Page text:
“Instant” is relative.

Nissin is best known as the makers of Japan’s iconic Cup Noodle brand of instant ramen. In addition to that, they also boast a bevy of big-selling items like UFO yakisoba and instant rice cups. With such a successful lineup of instant foods, they’d be forgiven for just sitting back and watching the cash roll in.

But no! Rather than rest on their laurels, Nissin is constantly striving to develop and create new breakthroughs in the realm of instant foods. They’ve created several types of space food to stave off homesickness for the nation’s astronauts and are currently working on using environmentally friendly cultured meat in their products in the future.

And now, they’ve unveiled something really great for udon lovers. Udon is a Japanese noodle made from wheat and enjoyed for its thick and often chewy texture. The chewiness especially is a matter of pride for udon makers and can vary from region to region, according to local tastes.

Image: ©SoraNews24

Nissin, however, may have come up with something completely new by fusing udon noodles with mochi, one of Japan’s most notoriously chewy foods. Mochi is the gelatinous rice snack with a very mild taste but possesses a chewiness so powerful it can be lethal if not consumed properly.

▼ Mochi being prepared the traditional way

Image: Pakutaso

The secret to mochi’s texture is the type of glutinous rice used, so Nissin applied those same characteristics to udon’s key ingredient to create glutinous wheat or “mochi wheat” as they call it. This, combined with their patented “Three-Layer Straight Thick Manufacturing Method,” used in their popular Donbei line of instant udon, will create a product of unprecedented chewiness.

Image: Nissin

Just how chewy is Nissin Donbei Limited Premium Kitsune Udon: Historic Motchi Mochi Noodles? For starters this instant noodle requires eight minutes of soaking time to prepare, surpassing regular Donbei udon’s five-minute period for the hot water to penetrate the extra thick noodles.

Many instant udon fans online weren’t dismayed by the added time either, as an Internet legend states that letting regular Donbei soak for 10 full minutes makes it even more delicious.

“When the 10-minute Donbei was popular I tried to do it, but I couldn’t wait that long and just started eating it.”
“I wonder how it tastes if you soak it for 16 minutes?”
“I can hardly handle the three minutes it takes for Cup Noodle.”
“It takes eight minutes, but I’d definitely buy it and try it.”
“I hope they make an extra-soft noodle next time.”
“If I use water boiling at 200 degrees, can it take half the time?”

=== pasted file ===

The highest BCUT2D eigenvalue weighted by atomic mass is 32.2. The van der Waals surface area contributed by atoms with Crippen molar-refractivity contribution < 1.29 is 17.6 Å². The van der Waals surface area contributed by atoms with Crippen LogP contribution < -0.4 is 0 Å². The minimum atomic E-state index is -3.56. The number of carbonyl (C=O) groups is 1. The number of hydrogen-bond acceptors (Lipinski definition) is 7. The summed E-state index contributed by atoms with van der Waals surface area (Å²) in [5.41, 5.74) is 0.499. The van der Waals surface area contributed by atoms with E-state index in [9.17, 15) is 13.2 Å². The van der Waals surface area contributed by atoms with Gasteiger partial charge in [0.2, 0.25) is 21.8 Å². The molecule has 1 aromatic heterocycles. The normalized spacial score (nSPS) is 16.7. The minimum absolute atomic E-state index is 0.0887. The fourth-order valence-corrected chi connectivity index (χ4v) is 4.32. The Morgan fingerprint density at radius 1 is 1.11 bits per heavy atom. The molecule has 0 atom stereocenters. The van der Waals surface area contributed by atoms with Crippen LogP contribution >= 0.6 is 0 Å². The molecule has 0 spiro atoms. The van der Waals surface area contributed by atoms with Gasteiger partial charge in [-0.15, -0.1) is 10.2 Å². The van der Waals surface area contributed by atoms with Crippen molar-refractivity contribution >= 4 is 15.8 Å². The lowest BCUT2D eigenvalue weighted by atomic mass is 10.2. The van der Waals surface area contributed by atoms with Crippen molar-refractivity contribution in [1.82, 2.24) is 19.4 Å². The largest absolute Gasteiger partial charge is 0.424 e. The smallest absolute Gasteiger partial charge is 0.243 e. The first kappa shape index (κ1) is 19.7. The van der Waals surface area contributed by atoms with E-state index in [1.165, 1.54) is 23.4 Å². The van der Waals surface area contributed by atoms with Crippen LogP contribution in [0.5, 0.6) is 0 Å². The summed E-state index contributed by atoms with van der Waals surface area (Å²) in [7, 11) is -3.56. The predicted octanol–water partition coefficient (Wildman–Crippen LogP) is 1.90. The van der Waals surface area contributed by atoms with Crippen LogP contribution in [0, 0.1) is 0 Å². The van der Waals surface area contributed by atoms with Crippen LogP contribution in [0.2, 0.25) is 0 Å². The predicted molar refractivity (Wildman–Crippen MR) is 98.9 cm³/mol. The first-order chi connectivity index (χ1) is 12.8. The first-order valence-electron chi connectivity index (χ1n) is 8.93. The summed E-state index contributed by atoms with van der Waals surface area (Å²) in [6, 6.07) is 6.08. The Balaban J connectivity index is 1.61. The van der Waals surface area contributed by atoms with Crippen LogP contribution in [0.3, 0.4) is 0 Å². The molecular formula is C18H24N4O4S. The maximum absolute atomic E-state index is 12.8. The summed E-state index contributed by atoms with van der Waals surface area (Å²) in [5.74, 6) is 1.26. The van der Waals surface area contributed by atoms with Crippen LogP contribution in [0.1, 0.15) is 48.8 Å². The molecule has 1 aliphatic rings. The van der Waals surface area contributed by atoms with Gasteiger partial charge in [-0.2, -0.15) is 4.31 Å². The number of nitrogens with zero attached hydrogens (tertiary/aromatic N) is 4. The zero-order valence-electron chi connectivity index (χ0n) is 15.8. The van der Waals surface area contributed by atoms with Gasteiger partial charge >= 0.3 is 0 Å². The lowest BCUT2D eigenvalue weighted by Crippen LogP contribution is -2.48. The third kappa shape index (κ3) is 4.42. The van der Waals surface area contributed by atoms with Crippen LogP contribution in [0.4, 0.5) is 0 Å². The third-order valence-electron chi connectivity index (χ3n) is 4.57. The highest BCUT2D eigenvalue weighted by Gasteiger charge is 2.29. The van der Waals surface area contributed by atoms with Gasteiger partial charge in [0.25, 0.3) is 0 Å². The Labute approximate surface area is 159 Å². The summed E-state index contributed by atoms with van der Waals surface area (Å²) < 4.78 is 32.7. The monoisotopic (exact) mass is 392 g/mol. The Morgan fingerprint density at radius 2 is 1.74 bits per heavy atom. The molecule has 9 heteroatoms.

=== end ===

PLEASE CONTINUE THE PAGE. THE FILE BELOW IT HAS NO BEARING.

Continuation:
“I might as well just cook regular udon. It’d take about the same amount of time.”

There is the question of whether an instant noodle product taking eight minutes can really be called “instant.” That’s a complicated dilemma, and one that Albert Einstein touched on in his early attempts to develop a unified field theory. Realizing that a watched pot never boiled, he deduced that noodles held the key to unlocking the mysteries of space and time.

▼ Einstein lecturing in front of a crude diagram of chopsticks and a bowl of instant udon, circa 1921

Image: Wikipedia/Ferdinand Schmutzer

Over time his “noodle theory” was renamed “string theory” and took off in a different direction, but the core concepts remain that a noodle’s inherent thickness and chewiness have the ability to warp time. Ergo vis-a-vis carpe vinum: Eight minutes to prepare Nissin Donbei Limited Premium Kitsune Udon: Historic Motchi Mochi Noodles is really fast.

Even if you deny the well-documented physics behind it, you have to admit it’d still take a long time to recreate the pleasant bonito and kelp broth, fried soy bean patty, green onions, kamaboko, and blend of shichimi spices that all make up the Nissin Donbei Limited Premium Kitsune Udon: Historic Motchi Mochi Noodles.

In conclusion, it’s a fast way to enjoy an entirely new evolution in the art of making noodles chewy, so be sure to pick up a pack when it comes out on 16 November all over Japan for about 200 yen (US$1.90) a pack. Otherwise, you’ll have to wait for Nissin’s next scientific breakthrough, which ought to be sometime next month.

Source: Nissin, Hachima Kiko
Top image: Nissin
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